All ports in the UK will now be monitoring ships for any potential signs of Ebola in a bid to stop the virus spreading to Britain.
Newcastle's Port of Tyne confirmed all shipping stations in the UK have received information on the disease and how to intervene is there is a suspected risk.
The move follows on from confirmation five major airports in the US will screen all passengers arriving from Ebola affected-countries to look for signs for the virus.
More than 3,800 people have died of Ebola during the outbreak, which has become the biggest in history.
A spokesperson for the Port of Tyne said: "All UK Ports have been given information from Department of Transport and the Maritime & Coastguard Agency regarding Ebola and the risk from shipping and the steps the UK is taking.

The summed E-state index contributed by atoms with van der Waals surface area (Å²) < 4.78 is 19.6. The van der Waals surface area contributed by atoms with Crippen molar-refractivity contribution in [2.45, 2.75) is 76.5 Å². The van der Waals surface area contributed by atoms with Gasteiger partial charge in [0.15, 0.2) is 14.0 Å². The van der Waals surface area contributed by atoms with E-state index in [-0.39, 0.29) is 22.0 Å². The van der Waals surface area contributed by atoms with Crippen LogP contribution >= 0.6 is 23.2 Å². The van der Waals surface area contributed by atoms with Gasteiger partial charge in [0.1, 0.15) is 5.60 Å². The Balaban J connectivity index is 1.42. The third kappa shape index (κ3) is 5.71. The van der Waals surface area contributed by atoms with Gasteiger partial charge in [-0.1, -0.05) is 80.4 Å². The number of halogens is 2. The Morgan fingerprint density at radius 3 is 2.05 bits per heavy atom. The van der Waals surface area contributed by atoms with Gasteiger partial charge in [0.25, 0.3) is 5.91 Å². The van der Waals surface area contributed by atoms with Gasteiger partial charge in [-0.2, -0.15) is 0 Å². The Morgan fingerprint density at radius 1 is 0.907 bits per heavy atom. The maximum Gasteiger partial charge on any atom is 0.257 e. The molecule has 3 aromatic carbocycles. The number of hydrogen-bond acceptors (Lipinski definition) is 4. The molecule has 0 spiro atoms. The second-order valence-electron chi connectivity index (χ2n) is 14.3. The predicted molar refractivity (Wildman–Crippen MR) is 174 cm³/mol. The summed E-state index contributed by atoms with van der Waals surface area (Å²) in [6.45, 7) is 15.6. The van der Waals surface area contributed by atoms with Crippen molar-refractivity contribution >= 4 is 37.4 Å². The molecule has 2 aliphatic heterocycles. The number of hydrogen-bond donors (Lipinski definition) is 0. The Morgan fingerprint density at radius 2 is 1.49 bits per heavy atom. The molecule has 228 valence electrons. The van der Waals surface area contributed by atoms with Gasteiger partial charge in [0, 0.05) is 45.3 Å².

"This includes monitoring ships that have visited affected areas, advising destination ports and intervening if required.
Dr Paul Cosford, director of health protection at Public Health England (PHE), said the precaution is part of the UK's contingency preparations in case of a possible case.
He said: "Advice has been issued to UK immigration centres, universities and schools, and humanitarian workers travelling out to affected countries, and the general public. PHE will continue to liaise with the Border Agency and Port Health, and other partners, to provide ongoing guidance."
Health Secretary Jeremy Hunt previously said it is "entirely possible that someone with Ebola will come to the UK either by one route or another".